- lower-value, general-purpose currency
- Earned through gameplay
Hard currency (real money)
- higher-value currency
- Primarily obtained through IAP
- Often allows access to exclusive premium content
Soft currency can be seen as a stepping stone to hard currency, part of the strategy to create that attraction. Paying users will continue to pay, but the 95% that don’t will be using the non-paying options.
To keep players invested for the long haul, make sure that the limited supply provided in the beginning is content they actually want, get excited about, and would be willing to pay hard currency for. To keep players coming back, make sure the soft currency is easy enough to obtain but still lies in the sweet spot to challenge and satisfy.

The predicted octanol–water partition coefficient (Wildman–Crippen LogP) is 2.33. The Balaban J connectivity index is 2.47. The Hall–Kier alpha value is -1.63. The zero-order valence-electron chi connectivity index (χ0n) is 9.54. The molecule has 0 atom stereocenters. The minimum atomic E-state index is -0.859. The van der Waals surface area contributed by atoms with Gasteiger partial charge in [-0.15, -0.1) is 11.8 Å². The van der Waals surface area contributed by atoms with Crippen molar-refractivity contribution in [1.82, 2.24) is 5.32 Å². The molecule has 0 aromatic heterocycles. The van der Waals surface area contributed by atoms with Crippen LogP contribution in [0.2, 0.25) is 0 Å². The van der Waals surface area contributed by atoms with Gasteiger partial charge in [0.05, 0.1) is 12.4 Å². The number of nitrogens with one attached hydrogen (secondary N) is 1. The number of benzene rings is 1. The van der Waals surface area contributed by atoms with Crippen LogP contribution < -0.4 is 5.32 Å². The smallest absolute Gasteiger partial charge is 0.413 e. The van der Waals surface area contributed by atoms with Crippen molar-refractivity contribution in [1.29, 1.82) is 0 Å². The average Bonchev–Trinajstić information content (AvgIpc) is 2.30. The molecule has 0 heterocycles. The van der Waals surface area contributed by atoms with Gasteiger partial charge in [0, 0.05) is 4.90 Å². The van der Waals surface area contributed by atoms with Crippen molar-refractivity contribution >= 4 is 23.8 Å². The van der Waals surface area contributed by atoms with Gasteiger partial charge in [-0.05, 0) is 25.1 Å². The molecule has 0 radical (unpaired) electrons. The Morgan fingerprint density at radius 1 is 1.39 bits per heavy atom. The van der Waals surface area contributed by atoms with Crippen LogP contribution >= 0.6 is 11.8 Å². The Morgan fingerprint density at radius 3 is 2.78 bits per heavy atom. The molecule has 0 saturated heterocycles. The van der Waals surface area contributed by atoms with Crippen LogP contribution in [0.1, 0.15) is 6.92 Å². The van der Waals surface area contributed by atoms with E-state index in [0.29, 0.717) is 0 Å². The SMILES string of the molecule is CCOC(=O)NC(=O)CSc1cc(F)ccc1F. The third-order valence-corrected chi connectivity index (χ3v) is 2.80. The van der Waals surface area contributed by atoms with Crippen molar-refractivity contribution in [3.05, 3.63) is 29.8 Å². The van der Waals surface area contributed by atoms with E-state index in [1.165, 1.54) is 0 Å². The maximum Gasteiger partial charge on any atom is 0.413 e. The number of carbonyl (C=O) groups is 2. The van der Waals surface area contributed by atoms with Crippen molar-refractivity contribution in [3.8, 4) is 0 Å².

The blend between currencies and the options for players to obtain them creates a dual economy, which essentially separates the content for paying and non-paying players and bridges the monetization component. A dual currency not only makes your game more interesting to play, and also gives your users more ways to spend time in your store.
To avoid cannibalization between soft currency and hard currency use the differents ad formats for different currencies – for example, use rewarded video for items you can’t really purchase with IAP (lives, hints, or boosters) versus the rewards and content users need hard currency to progress with.
Give the user game content through engaging with ads
A developer needs to make important decisions on how to maximize revenue without compromising the players’ experience, and at the same time avoid a negative impact on retention, LTV, and even on store rankings.